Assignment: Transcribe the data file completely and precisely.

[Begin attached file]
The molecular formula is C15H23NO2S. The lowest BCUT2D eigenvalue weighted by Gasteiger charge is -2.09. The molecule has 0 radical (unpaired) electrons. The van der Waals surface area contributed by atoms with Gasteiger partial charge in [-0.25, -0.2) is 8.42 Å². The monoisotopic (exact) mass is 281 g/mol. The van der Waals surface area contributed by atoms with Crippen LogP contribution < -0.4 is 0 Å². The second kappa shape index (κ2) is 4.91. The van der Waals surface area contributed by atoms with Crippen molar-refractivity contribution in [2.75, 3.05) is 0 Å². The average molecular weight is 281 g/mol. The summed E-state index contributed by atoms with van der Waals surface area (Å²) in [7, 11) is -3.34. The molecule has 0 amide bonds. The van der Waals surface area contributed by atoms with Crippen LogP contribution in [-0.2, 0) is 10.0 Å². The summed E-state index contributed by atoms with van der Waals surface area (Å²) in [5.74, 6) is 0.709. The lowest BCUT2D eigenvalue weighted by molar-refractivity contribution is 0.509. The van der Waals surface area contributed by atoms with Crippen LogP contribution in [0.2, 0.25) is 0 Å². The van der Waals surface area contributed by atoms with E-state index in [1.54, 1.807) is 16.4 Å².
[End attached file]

The molecular formula is C15H23NO2S. The lowest BCUT2D eigenvalue weighted by Gasteiger charge is -2.09. The molecule has 0 radical (unpaired) electrons. The van der Waals surface area contributed by atoms with Gasteiger partial charge in [-0.25, -0.2) is 8.42 Å². The monoisotopic (exact) mass is 281 g/mol. The van der Waals surface area contributed by atoms with Crippen LogP contribution < -0.4 is 0 Å². The second kappa shape index (κ2) is 4.91. The van der Waals surface area contributed by atoms with Crippen molar-refractivity contribution in [2.75, 3.05) is 0 Å². The average molecular weight is 281 g/mol. The summed E-state index contributed by atoms with van der Waals surface area (Å²) in [7, 11) is -3.34. The molecule has 0 amide bonds. The van der Waals surface area contributed by atoms with Crippen LogP contribution in [-0.2, 0) is 10.0 Å². The summed E-state index contributed by atoms with van der Waals surface area (Å²) in [5.74, 6) is 0.709. The lowest BCUT2D eigenvalue weighted by molar-refractivity contribution is 0.509. The van der Waals surface area contributed by atoms with Crippen LogP contribution in [0.2, 0.25) is 0 Å². The van der Waals surface area contributed by atoms with E-state index in [1.54, 1.807) is 16.4 Å².